Kendelle was extremely helpful with my family law needs. She came highly recommended to me by a friend and I highly recommend her to anyone needing assistance.
Commonly asked adoption questions.
The effect of an adoption order is that the adopted child’s birth parents no longer have any parental rights or obligations with respect to the child. The adopted child truly becomes the child of the adoptive parents; and, the adoptive parents are truly the parents of the adopted child.
The adoptive parents can even apply to change the legal name of the adopted child. The only exception to the rule that a biological parent’s rights and obligations are terminated with respect to an adopted child is when the application for adoption is to parent jointly with another parent of the child (for instance, in the case of step-parent adoption).
The best interests of the child are of paramount consideration in every aspect of the adoption process. According to Section 3 of the Adoption Act: All relevant factors must be considered in determining the child’s best interests, including for example:
(a) the child’s safety;
(b) the child’s physical and emotional needs and level of development;
(c) the importance of continuity in the child’s care;
(d) the importance to the child’s development of having a positive relationship with a parent and a secure place as a member of a family;
(e) the quality of the relationship the child has with a parent or other individual and the effect of maintaining that relationship;
(f) the child’s cultural, racial, linguistic and religious heritage;
(g) the child’s views; and,
(h) the effect on the child if there is delay in making a decision.
A variety of situations can arise which can result in the adoption of a child, including, for example:
- A step-parent wishing to adopt a step-child
- If a parent dies or becomes unable to raise a child, a grandparent or other relative may seek to adopt a child
- In the case of a same-sex marriage the non-biological parent may wish to adopt the child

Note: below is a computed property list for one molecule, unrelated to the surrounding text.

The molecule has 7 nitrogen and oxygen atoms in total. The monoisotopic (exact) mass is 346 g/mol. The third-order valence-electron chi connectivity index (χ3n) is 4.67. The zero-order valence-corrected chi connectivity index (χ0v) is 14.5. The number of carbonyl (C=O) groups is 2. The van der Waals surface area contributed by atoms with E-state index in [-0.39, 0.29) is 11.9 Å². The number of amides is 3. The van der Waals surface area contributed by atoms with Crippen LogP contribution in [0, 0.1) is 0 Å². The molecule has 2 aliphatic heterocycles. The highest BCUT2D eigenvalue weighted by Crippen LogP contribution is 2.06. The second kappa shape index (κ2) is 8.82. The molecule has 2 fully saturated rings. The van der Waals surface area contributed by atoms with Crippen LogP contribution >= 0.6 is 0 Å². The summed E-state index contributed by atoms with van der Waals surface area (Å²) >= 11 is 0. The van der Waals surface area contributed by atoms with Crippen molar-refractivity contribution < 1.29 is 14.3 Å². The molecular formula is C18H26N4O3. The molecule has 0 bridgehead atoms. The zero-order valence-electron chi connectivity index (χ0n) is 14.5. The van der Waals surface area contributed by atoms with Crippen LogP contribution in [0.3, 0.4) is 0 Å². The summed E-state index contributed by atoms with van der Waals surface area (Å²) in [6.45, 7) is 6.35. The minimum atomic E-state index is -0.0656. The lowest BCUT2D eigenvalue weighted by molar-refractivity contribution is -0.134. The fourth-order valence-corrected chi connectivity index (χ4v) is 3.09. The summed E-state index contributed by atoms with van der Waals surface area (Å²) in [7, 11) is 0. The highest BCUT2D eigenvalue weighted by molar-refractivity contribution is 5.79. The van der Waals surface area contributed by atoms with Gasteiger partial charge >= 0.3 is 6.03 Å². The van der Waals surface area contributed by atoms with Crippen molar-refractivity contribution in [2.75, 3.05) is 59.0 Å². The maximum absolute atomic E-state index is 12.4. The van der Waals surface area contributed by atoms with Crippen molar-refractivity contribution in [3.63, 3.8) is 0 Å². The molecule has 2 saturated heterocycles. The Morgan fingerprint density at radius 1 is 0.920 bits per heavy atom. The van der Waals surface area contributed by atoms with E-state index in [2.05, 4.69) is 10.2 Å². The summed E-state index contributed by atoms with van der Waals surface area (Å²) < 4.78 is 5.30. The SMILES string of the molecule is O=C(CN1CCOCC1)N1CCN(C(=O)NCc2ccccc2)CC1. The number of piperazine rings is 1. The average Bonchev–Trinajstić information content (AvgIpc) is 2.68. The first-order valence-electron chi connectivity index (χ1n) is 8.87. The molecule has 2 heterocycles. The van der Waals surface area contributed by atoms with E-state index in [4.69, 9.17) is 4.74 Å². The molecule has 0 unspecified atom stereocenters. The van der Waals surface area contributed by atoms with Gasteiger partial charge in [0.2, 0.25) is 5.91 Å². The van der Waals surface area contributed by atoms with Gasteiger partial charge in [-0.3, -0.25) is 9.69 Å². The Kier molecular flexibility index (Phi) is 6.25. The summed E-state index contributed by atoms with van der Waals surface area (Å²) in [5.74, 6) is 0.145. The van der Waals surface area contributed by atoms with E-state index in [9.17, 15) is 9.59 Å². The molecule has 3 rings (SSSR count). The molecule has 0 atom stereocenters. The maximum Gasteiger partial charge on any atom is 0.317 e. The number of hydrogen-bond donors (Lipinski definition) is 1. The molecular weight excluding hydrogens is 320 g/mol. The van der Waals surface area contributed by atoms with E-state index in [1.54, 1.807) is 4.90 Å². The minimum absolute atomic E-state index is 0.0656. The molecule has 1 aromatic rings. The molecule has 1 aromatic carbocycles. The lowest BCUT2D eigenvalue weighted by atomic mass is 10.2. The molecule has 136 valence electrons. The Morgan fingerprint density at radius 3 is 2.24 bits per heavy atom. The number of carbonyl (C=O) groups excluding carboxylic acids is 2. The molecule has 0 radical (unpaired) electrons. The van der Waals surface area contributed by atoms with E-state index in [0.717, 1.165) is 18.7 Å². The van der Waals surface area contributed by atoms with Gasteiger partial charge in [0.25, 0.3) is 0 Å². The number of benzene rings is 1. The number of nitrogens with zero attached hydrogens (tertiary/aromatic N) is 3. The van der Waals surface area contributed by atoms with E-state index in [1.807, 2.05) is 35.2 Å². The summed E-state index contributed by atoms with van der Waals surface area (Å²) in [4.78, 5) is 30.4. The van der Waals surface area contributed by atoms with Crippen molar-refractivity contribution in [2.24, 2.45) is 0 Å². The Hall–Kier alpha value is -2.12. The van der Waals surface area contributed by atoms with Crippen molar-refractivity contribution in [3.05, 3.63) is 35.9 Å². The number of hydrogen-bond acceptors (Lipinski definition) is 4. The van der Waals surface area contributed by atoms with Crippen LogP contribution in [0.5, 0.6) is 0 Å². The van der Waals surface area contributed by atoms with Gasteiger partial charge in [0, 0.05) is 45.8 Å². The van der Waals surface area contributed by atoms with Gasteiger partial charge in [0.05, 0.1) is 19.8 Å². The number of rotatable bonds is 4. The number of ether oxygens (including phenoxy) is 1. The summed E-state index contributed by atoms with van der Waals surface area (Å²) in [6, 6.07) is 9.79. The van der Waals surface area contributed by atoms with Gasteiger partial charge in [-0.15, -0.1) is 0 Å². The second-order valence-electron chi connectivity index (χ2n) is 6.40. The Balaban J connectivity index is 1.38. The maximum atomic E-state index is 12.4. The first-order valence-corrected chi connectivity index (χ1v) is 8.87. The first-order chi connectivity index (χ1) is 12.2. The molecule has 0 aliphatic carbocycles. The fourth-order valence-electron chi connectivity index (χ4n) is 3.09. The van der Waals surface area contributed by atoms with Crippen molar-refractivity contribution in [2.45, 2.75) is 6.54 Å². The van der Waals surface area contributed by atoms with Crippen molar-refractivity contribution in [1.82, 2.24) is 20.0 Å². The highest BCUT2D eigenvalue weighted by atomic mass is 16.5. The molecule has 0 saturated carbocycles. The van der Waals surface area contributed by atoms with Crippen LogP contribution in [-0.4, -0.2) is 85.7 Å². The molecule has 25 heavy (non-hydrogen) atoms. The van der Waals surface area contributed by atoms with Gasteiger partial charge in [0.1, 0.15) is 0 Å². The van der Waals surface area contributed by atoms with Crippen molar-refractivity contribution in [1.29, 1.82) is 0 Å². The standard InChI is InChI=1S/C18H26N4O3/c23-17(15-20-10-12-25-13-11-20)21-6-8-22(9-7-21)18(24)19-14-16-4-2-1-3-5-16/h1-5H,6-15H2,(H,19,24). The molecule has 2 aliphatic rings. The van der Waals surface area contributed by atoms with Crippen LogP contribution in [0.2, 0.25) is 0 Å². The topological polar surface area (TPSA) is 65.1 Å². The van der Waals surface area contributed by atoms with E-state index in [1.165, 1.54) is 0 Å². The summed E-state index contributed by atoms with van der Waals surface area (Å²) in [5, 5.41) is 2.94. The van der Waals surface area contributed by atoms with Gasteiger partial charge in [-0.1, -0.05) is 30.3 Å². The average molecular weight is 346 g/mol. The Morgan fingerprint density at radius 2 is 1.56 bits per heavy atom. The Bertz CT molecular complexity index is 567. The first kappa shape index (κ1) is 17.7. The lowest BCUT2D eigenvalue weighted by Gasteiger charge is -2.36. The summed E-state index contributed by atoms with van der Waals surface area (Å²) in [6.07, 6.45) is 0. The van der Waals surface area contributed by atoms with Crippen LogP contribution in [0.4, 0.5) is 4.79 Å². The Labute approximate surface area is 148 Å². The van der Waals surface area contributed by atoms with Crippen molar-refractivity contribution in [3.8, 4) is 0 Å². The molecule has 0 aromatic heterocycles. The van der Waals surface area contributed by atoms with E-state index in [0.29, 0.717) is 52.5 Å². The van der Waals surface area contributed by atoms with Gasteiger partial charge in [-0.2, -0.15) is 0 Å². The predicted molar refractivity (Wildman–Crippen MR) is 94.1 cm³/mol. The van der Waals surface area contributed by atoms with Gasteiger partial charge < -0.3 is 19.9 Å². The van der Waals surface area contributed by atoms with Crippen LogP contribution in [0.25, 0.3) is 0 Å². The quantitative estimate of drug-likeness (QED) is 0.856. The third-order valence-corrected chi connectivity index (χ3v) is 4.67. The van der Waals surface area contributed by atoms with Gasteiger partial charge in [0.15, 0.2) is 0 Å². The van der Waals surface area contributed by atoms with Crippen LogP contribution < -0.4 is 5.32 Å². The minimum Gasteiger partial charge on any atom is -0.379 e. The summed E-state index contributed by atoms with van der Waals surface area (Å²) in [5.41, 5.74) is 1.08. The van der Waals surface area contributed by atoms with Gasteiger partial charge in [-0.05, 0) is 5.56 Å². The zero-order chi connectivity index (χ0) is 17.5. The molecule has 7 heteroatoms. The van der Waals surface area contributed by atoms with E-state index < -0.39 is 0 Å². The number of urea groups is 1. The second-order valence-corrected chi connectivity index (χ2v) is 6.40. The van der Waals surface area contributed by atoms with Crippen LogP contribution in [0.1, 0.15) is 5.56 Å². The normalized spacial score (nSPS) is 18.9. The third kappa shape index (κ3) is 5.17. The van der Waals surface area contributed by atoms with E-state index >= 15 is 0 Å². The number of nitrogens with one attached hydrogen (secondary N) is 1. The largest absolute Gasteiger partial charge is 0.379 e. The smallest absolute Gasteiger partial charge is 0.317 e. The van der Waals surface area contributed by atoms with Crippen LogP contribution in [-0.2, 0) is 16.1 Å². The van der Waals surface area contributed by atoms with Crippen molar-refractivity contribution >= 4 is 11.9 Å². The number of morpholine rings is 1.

- If a couple is unable to bear children biologically or for any other number of reasons, they may choose to adopt a child through an agency
It is common for our South Surrey adoption lawyers to get questions from a prospective adoptive parent and the necessity of consent. Who needs to consent to the adoption, if at all?
The general requirements for consent to adopt in BC are set out at Section 13(1) of the BC Adoption Act. The following people must consent before an adoption can take place, depending on the circumstances:
(a) the child, if twelve years of age or over
(b) the child’s parents
(c)the child’s guardians
A birth mother’s consent to put her child up for adoption is valid only when the child has reached at least 10 days old when the consent is given. While typically the above noted consents are required before an adoption can occur, sometimes there may be exceptions to this rule.
Under the Adoption Act of BC, an applicant must be a resident of British Columbia. Other than that, one adult alone or two adults jointly may apply to adopt a child in BC. Further, one adult alone may apply to become the adopted parent of a child jointly with another parent.
At Pier Law & Mediation, we can help you navigate the sometimes complex and daunting adoption process whether you are a relative, step-parent or other third party seeking to adopt a child (or adult). We will handle the paperwork, provide you the guidance you need, and generally help make the process as smooth as possible. We are here to help you make the family of your choosing.
Your future is our mission.
Trust us with your family law needs. Our professional knowledge and tailored approach will get you on the right track.